Friday, March 09, 2007

Sourwoods for Everyone!

Well, maybe not everyone. I have a thing for sourwood (Oxydendrum arboreum) trees. I have been taking care of more than 20 seedlings since December 06. These seeds came off the tree in my yard at home. The seedlings have been growing in a south facing window in the house. This plant has been growing since mid-January 07.

As you can see, the plant is very small, maybe a half-inch tall. But we finally have 2 true leaves on it with a third on its way. The hairs on the leaves are very big for the size of the leaf. I had no idea it would be this hairy.

My intent is to prick the seedlings out and transplant them to a larger container by the end of March. I'll post more later as they grow.

For more information on sourwood trees, visit UConn's website.

Office questions

It's defintely March -- more questions are rolling into the Extension office. Here's the rundown with a few of my suggestions:

1. Deer resistant plants -- The best thing to understand about deer is that if they are hungry, they will eat anything. There are some good websites which list 'preferred' plants and 'rarely damaged' plants. I would advise looking at sites from WVU or Rutgers. Consider using some repellents, whether they be purchased products or hanging soap or hair around the garden.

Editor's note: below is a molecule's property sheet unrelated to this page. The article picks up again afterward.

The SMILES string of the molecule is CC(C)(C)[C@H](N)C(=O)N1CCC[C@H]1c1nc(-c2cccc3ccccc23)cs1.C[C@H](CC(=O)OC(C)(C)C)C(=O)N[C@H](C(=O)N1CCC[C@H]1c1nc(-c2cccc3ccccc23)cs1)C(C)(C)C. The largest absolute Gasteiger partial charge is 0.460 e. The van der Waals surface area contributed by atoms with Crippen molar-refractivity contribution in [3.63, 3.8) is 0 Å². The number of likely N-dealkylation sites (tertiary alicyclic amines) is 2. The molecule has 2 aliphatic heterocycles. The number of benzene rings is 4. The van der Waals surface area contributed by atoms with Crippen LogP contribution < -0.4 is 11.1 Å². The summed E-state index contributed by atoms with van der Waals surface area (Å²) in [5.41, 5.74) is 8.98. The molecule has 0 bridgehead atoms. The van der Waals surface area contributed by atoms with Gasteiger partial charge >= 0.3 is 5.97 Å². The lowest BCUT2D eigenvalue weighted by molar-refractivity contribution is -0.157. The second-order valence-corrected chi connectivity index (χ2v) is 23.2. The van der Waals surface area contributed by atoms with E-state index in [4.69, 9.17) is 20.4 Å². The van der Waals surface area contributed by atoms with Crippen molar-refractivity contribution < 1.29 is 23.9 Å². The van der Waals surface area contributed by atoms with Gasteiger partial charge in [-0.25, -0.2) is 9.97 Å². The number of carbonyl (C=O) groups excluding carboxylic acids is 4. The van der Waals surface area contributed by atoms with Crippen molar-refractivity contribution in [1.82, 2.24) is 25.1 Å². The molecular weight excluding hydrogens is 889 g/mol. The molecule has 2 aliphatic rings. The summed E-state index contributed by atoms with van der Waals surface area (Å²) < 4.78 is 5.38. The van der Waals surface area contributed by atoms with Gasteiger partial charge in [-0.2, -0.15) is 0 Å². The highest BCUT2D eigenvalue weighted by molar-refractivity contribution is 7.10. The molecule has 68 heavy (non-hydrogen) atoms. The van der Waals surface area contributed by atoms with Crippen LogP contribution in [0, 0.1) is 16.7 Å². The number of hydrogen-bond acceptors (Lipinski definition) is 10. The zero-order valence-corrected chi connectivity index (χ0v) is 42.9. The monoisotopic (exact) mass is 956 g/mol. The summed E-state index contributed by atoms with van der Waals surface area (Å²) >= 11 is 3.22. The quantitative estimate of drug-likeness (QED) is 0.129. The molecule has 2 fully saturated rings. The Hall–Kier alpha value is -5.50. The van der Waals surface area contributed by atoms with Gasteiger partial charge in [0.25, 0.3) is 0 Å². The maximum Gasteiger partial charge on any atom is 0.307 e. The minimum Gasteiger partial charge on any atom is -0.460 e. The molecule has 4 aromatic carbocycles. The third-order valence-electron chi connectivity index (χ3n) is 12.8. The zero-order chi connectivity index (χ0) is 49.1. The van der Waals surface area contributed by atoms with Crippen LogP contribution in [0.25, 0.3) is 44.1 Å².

2. Weed control for lawns -- Crabgrass can be a non-issue this summer if you apply a pre-emergence herbicide. The best time for this is mid-March. Get this without fertilizer attached to it! Broadleaf weed control should be done in the spring and the fall. Bermudagrass is a whole 'nother issue....

3. Roots of silver maples -- Genetically, this tree likes its roots above the ground. Nothing you can do will change this feature of silver maples. Covering up the roots with mulch might help the looks somewhat, but you need to be careful not to layer anything too deep. This could smother the roots and lead to tree decline.